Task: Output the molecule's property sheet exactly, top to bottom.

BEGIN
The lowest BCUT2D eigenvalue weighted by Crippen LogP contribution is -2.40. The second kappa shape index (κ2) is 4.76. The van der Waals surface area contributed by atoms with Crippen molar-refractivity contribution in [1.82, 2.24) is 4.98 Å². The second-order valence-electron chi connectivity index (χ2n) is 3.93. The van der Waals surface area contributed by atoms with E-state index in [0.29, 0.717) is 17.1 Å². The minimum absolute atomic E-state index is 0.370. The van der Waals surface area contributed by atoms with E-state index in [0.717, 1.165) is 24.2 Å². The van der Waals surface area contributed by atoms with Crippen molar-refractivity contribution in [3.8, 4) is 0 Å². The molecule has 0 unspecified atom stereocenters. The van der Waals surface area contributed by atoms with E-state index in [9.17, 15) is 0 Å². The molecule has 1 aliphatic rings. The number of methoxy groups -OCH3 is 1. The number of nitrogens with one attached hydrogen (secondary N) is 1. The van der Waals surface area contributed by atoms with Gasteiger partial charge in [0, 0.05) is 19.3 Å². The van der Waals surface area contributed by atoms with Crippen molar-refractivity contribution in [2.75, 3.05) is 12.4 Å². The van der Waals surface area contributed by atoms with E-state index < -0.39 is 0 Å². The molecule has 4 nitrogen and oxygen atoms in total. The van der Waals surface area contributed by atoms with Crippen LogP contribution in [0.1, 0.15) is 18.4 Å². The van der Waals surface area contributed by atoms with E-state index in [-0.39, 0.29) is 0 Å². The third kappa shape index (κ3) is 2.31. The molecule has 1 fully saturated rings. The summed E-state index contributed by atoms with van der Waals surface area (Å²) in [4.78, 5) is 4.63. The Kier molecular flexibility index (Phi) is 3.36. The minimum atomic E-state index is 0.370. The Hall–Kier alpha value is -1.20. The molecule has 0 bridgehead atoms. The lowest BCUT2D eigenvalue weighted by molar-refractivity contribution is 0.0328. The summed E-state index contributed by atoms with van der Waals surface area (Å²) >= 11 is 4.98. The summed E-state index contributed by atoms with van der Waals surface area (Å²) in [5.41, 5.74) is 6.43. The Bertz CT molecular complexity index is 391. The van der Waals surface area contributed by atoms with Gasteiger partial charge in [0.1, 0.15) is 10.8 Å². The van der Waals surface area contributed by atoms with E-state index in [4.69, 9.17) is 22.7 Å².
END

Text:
The lowest BCUT2D eigenvalue weighted by Crippen LogP contribution is -2.40. The second kappa shape index (κ2) is 4.76. The van der Waals surface area contributed by atoms with Crippen molar-refractivity contribution in [1.82, 2.24) is 4.98 Å². The second-order valence-electron chi connectivity index (χ2n) is 3.93. The van der Waals surface area contributed by atoms with E-state index in [0.29, 0.717) is 17.1 Å². The minimum absolute atomic E-state index is 0.370. The van der Waals surface area contributed by atoms with E-state index in [0.717, 1.165) is 24.2 Å². The van der Waals surface area contributed by atoms with Crippen molar-refractivity contribution in [3.8, 4) is 0 Å². The molecule has 0 unspecified atom stereocenters. The van der Waals surface area contributed by atoms with E-state index in [9.17, 15) is 0 Å². The molecule has 1 aliphatic rings. The number of methoxy groups -OCH3 is 1. The number of nitrogens with one attached hydrogen (secondary N) is 1. The van der Waals surface area contributed by atoms with Gasteiger partial charge in [0, 0.05) is 19.3 Å². The van der Waals surface area contributed by atoms with Crippen molar-refractivity contribution in [2.75, 3.05) is 12.4 Å². The van der Waals surface area contributed by atoms with E-state index < -0.39 is 0 Å². The molecule has 4 nitrogen and oxygen atoms in total. The van der Waals surface area contributed by atoms with Crippen LogP contribution in [0.1, 0.15) is 18.4 Å². The van der Waals surface area contributed by atoms with E-state index in [-0.39, 0.29) is 0 Å². The third kappa shape index (κ3) is 2.31. The molecule has 1 fully saturated rings. The summed E-state index contributed by atoms with van der Waals surface area (Å²) in [4.78, 5) is 4.63. The Kier molecular flexibility index (Phi) is 3.36. The minimum atomic E-state index is 0.370. The Hall–Kier alpha value is -1.20. The molecule has 0 bridgehead atoms. The lowest BCUT2D eigenvalue weighted by molar-refractivity contribution is 0.0328. The summed E-state index contributed by atoms with van der Waals surface area (Å²) >= 11 is 4.98. The summed E-state index contributed by atoms with van der Waals surface area (Å²) in [5.41, 5.74) is 6.43. The Bertz CT molecular complexity index is 391. The van der Waals surface area contributed by atoms with Gasteiger partial charge in [0.1, 0.15) is 10.8 Å². The van der Waals surface area contributed by atoms with E-state index in [4.69, 9.17) is 22.7 Å².